Would You Want Your Students’ Essays Graded by Computers?


NPR recently did a report on “robo-grading” of student essays via computer for standardized tests and other constructed responses. It’s a growing field in which proponents have touted advancements in artificial intelligence and savings of time and money.

Developers of so-called “robo-graders” say they understand why many students and teachers would be skeptical of the idea. But they insist, with computers already doing jobs as complicated and as fraught as driving cars, detecting cancer, and carrying on conversations, they can certainly handle grading students’ essays.


He writes,

…but the basic problem, beyond methodology itself, was that the testing industry has its own definition of what the task of writing should be, which more about a performance task than an actual expression of thought and meaning. The secret of all studies of this type is simple– make the humans follow the same algorithm used by the computer rather than he kind of scoring that an actual English teacher would use. The unhappy lesson there is that the robo-graders merely exacerbate the problems created by standardized writing tests.

The point is not that robo-graders can’t recognize gibberish. The point is that their inability to distinguish between good writing and baloney makes them easy to game. Use some big words. Repeat words from the prompt. Fill up lots of space. Students can rapidly learn performative system gaming for an audience of software. And the people selling this baloney can’t tell the difference themselves. That’s underlined by a horrifying quote in the NPR piece. Says the senior research scientist at ETS, “If someone is smart enough to pay attention to all the things that an automated system pays attention to, and to incorporate them in their writing, that’s no longer gaming, that’s good writing.” 

In other words, rather than trying to make software recognize good writing, we’ll simply redefine good writing as what the software can recognize.

Computer scoring of human writing doesn’t work. In states like Utah and Ohio where it is being used, we can expect to see more bad writing and more time wasted on teaching students how to satisfy a computer algorithm rather than develop their own writing skills and voice to become better communicators with other members of the human race. We’ll continue to see year after year companies putting out PR to claim they’ve totally got this under control, but until they can put out a working product, it’s all just a dream.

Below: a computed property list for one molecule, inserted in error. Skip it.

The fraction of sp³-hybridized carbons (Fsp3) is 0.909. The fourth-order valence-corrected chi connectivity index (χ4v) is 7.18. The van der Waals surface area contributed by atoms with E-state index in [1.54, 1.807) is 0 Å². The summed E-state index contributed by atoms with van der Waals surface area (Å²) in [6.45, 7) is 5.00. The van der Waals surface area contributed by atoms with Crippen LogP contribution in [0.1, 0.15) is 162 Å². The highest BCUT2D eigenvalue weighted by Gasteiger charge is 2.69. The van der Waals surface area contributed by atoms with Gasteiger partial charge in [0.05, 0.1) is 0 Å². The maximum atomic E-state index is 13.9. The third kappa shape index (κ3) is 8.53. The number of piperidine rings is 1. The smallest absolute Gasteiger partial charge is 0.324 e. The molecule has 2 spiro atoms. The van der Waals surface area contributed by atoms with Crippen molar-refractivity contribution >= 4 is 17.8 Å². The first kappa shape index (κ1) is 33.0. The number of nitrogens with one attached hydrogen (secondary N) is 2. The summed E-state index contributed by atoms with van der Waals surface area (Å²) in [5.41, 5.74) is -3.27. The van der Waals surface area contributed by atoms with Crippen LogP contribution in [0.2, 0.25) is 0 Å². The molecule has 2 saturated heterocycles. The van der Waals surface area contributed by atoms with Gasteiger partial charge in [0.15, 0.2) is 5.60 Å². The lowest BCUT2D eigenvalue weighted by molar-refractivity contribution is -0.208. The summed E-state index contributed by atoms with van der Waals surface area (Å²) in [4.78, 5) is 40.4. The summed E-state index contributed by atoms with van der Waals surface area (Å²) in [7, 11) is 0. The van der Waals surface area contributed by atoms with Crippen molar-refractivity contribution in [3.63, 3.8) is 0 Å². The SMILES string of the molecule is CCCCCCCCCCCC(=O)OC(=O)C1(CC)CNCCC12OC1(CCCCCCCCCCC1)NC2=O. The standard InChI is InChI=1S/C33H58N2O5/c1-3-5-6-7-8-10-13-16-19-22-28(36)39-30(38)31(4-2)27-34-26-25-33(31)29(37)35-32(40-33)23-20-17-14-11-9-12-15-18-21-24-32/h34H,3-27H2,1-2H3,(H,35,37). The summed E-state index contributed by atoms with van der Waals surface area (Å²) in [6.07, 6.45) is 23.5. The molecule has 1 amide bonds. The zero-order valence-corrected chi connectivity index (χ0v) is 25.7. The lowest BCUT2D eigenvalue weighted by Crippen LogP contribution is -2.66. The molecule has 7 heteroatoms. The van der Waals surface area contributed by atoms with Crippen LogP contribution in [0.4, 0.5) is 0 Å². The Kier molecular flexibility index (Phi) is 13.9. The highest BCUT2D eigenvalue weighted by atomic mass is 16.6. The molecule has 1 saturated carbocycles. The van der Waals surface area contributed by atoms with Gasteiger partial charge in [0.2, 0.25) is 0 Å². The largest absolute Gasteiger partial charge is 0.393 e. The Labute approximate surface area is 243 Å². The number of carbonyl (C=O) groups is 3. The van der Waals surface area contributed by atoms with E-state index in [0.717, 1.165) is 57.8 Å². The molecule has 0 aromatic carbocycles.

He’s right.

You just can’t automate voice.

Makes one think if this is the direction for North Carolina on a large scale because there are many in Raleigh who do not want people to develop voice.

One thought on “Would You Want Your Students’ Essays Graded by Computers?

  1. Six years ago, one of our assistant principals having attended a summer workshop for administrators, approached me with an offer from “Robo-grading” program (online) that was in testing. Would be interested in beta-testing the system and then talking with the developers.

    I said yes.

    After six months, I quit explaining that other than counting words as the means of determining if a paragraph was sufficiently developed, spelling, punctuation, and few simple style elements, the program evaluation was useless.

    It could tell the difference between active and passive voice , but had no idea which mode was appropriate to the the subject/ genre. The same was true of lexile.

    But when it came to determining the most advantageous POV, subtleties of irony, or humor, the program was “tone deaf.”

    The highest values were awarded to utterly wooden, formulaic written expression devoid of any insightful thinking.

    When I attempted to explain this to a student who received the grade, my explanation was met with hurt feelings because the teacher was overriding the A with a C-.

    That was not an experience I wanted to repeat.

    Has anyone looked to how much money Pearson is giving to the legislators supporting mechanical grading. I suspect therein lies another story.


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